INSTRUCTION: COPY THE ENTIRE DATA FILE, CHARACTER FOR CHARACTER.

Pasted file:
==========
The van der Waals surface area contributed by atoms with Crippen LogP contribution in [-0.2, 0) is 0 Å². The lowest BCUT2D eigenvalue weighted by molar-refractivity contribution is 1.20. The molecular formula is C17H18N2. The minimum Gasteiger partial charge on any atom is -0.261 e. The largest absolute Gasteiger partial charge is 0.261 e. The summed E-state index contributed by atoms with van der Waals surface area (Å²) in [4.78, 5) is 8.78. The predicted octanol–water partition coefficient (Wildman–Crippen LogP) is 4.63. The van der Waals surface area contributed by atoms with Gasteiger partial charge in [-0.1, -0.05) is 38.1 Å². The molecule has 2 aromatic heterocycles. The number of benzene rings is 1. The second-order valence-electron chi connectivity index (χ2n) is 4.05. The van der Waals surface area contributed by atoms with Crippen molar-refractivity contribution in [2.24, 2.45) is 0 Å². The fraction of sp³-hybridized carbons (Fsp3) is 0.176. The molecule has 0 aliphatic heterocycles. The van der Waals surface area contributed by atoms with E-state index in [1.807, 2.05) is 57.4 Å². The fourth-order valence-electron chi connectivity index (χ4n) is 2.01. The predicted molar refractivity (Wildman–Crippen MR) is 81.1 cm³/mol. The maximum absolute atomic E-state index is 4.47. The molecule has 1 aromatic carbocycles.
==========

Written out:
The van der Waals surface area contributed by atoms with Crippen LogP contribution in [-0.2, 0) is 0 Å². The lowest BCUT2D eigenvalue weighted by molar-refractivity contribution is 1.20. The molecular formula is C17H18N2. The minimum Gasteiger partial charge on any atom is -0.261 e. The largest absolute Gasteiger partial charge is 0.261 e. The summed E-state index contributed by atoms with van der Waals surface area (Å²) in [4.78, 5) is 8.78. The predicted octanol–water partition coefficient (Wildman–Crippen LogP) is 4.63. The van der Waals surface area contributed by atoms with Gasteiger partial charge in [-0.1, -0.05) is 38.1 Å². The molecule has 2 aromatic heterocycles. The number of benzene rings is 1. The second-order valence-electron chi connectivity index (χ2n) is 4.05. The van der Waals surface area contributed by atoms with Crippen molar-refractivity contribution in [2.24, 2.45) is 0 Å². The fraction of sp³-hybridized carbons (Fsp3) is 0.176. The molecule has 0 aliphatic heterocycles. The van der Waals surface area contributed by atoms with E-state index in [1.807, 2.05) is 57.4 Å². The fourth-order valence-electron chi connectivity index (χ4n) is 2.01. The predicted molar refractivity (Wildman–Crippen MR) is 81.1 cm³/mol. The maximum absolute atomic E-state index is 4.47. The molecule has 1 aromatic carbocycles.